During the last few months bluetoothd has gone through considerable refactoring to move the user space – kernel interface to a single place and create an abstraction which doesn’t depend on the techincal details of this interface. This interface is called “adapter operations” and there’s a adapter_ops struct in src/adapter.c that describes it. For the legacy raw HCI socket based solution there’s a plugin called hciops (plugins/hciops.c) which implements the adapter_ops interface. For the management interface there is plugins/mgmtops.c. bluetoothd will automatically select mgmtops if it is running on top of a kernel with that capability and if not it will wall back to hciops.

The exact definition of the management interface is still evolving, but the latest one can always be found in doc/mgmt-api.txt.

On the kernel side some management patches have already gone into the bluetooth-next-2.6 tree [0] and the very latest ones can be found in my own kernel tree [1] (which is rebased periodically on top of bluetooth-next-2.6). Since the code cannot fully replace the existing raw HCI socket based solution it is disabled by default and needs to be explicitly enabled using a enable_mgmt=1 option to the bluetooth module (or “echo 1 > /sys/module/bluetooth/parameters/enable_mgmt”).


What works

  • Adapter enumeration
  • Powering on/off adapters (no blocking ioctls anymore!)
  • Setting adapters as discoverable
  • Basic Class of Device value control
  • Legacy pairing (PIN request)
  • Link key handling
  • just-works SSP pairing

What doesn’t work (but will in a few weeks)

  • Device discovery
  • Full pairing support (legacy, SSP & SMP)
  • LE support (both SMP and device discovery)
  • Some minor features of adapter_ops.

The future of hciops

Originally our plans were to drop the raw HCI socket based approach completely with BlueZ 5.x and require a kernel that has the management interface. This plan was based on the assumption that the user space code base wouldn’t be maintainable with both kernel interfaces. However, as the mgmtops/hciops abstraction seems to have proceeded rather successfully there really isn’t a need to drop support for old kernels anymore (it remains to be seen if this will still be done though). Some things however, like LE SMP support, will not be available with hciops.

BlueZ Low Energy support status

2010 was a busy year for BlueZ developers. In the first day of the new year I decided to write my first post in the BlueZ blog to provide initial guidance to everyone interested on Low Energy support in BlueZ. The Low Energy support is on heavy development, so feel free to report bugs and contribute.

There are three major pieces:
- BLE controller abstraction
- Attribute protocol
- Security Manager

Our goal is to hide BLE technology details from the applications. BlueZ will expose the same interface for device discovery operations, meaning that the applications do not need to know the hardware capabilities/features. BlueZ will use the same abstraction(D-Bus signals) to report found devices and services. Internally, BlueZ will manage the interleaved BLE scanning and BR/EDR inquiry.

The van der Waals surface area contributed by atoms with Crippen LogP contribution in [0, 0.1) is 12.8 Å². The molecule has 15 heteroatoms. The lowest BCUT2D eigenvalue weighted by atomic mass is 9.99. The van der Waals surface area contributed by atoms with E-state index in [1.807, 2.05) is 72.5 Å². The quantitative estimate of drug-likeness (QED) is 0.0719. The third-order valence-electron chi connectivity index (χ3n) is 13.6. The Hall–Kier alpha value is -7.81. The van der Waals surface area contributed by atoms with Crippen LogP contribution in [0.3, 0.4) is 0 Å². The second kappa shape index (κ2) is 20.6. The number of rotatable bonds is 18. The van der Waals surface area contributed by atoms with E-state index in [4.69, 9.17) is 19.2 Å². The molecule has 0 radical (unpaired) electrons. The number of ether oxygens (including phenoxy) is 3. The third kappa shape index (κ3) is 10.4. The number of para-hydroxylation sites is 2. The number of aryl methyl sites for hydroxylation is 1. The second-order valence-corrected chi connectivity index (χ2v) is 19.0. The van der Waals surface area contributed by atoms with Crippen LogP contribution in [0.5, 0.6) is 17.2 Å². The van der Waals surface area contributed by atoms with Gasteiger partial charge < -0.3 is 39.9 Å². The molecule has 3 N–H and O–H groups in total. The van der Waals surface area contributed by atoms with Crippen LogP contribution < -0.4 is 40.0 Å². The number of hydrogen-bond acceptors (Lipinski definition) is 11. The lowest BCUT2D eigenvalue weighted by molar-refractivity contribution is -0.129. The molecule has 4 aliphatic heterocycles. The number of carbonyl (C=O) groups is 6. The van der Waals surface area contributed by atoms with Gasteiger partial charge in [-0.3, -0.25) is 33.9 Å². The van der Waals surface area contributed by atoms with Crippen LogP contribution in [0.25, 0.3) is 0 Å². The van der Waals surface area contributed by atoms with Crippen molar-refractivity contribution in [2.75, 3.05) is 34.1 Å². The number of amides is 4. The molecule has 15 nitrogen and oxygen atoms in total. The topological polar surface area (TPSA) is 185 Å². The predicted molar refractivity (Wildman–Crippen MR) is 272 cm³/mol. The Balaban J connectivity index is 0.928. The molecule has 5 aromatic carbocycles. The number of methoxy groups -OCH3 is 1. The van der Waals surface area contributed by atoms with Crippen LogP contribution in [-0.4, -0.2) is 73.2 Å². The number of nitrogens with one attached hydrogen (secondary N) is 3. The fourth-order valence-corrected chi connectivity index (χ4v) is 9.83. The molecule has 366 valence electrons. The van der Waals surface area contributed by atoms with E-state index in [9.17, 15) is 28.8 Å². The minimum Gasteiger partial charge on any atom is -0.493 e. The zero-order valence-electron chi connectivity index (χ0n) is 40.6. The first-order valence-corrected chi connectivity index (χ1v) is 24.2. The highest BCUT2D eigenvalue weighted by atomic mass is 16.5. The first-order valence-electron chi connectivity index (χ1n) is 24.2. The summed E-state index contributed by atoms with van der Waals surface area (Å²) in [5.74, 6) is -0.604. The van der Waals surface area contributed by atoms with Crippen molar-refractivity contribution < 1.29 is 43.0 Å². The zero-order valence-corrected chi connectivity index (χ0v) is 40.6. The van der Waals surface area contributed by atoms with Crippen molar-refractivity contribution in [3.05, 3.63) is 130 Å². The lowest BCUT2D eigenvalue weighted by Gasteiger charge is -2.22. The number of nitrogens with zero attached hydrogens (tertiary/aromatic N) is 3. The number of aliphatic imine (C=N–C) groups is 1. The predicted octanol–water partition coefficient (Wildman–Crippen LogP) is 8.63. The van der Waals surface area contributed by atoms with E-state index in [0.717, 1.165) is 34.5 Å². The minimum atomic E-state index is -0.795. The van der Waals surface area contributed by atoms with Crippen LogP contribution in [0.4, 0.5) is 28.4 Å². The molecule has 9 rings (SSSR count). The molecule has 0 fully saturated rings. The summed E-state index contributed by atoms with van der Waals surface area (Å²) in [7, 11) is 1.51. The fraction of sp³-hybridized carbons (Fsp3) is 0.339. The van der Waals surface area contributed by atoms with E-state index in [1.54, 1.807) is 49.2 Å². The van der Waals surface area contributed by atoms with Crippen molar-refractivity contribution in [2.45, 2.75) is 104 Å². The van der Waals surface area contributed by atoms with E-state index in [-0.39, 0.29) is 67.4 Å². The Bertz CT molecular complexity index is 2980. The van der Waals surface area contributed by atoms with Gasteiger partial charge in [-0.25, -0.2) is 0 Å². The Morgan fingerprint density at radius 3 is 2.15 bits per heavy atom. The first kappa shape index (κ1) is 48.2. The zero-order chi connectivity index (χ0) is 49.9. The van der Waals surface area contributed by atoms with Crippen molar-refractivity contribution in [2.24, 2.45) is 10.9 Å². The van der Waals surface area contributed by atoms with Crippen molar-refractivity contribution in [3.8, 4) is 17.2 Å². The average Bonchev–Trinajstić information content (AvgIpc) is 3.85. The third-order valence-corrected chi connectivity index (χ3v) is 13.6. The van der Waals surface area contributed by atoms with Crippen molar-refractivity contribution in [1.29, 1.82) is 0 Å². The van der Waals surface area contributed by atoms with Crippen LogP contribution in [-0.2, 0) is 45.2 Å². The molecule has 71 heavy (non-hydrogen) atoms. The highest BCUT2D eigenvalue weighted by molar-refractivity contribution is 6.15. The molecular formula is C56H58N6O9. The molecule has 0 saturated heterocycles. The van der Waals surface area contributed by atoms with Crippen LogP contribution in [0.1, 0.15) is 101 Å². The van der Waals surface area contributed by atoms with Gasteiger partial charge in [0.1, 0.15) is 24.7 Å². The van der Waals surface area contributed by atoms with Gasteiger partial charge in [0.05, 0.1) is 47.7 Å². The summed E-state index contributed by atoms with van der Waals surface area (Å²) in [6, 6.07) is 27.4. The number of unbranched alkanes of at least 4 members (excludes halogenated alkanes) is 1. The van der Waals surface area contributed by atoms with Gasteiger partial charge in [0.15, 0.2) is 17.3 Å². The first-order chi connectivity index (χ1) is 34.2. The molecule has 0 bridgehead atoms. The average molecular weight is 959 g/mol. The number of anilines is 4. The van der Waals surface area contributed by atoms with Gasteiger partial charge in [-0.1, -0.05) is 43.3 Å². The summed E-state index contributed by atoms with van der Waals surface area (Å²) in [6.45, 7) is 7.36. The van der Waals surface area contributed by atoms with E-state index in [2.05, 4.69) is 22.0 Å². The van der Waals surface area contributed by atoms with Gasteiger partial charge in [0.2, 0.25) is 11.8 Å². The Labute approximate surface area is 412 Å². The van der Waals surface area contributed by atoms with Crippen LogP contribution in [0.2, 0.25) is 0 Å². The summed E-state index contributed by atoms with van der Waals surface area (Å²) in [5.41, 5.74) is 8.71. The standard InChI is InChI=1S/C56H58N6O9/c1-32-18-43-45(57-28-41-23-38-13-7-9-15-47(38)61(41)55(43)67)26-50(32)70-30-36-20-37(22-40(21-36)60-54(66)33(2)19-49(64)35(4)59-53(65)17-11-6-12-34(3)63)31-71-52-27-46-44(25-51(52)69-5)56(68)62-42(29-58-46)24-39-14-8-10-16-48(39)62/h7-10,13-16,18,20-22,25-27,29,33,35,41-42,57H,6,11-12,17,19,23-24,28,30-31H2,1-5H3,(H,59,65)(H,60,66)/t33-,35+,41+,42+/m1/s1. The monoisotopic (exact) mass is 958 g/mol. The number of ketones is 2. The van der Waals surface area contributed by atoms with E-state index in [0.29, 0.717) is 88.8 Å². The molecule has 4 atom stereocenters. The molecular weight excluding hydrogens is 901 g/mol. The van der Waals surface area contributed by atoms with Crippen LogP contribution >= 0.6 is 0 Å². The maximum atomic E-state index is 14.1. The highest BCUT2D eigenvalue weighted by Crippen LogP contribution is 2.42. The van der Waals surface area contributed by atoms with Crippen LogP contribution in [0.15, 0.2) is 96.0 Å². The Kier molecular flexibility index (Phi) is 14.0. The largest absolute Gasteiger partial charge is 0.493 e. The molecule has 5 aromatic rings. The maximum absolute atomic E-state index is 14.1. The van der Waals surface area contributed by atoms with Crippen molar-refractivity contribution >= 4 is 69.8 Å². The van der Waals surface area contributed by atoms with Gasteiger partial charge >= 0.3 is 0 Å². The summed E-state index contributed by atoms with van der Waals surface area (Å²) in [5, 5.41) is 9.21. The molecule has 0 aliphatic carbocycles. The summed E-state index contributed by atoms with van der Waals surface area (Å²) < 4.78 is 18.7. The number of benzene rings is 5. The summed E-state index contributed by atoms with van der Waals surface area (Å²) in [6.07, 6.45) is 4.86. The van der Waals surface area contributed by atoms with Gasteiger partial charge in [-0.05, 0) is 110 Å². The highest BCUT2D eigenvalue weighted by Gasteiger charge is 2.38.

The logic to “create” a device is still the same, an application needs to call StartDiscovery() to find the MAC address and call CreateDevice or CreatePairedDevice to “create” the device representation. bluetoothd identifies the remote type based on the advertising data and triggers the SDP or GATT primary service discovery.
ATT(Attribute Protocol) is a very simple protocol to discover/exchange characteristics. GATT is basically procedures descriptions of how ATT should be used to discover services and read/write characteristics. ATT can be considered transport agnostic, we implemented GATT/ATT first over BR/EDR due the BLE hardware unavailability, extend to BLE was just a minor surgery in the BlueZ code. Nowadays, both are supported, the BlueZ attribute server/client supports both transports, there are some restrictions in the Bluetooth Specification to avoid interoperability problems, some of them are already implemented in BlueZ but minor hacks in the code allows anyone to test ATT/GATT over BR/EDR.
Security Manager: Only Just Works method is supported at the moment. LE kernel is not in the bluetooth-next tree yet.
It is available at:

Issues that still open:
- Random address support
- Privacy
- GATT server API
- Register Application API
- Better connection management
- Characteristic descriptors
More issues can be found in the TODO file(BlueZ source)

What is currently implemented:
- Attribute server example
- gatttool: command line tool to run common GATT procedures
- Generic Attribute Client: over BR/EDR and LE
- General Discovery Procedure: interleaved discovery
- Just works method for Security Manager

Contributions are welcome!
Happy New Year!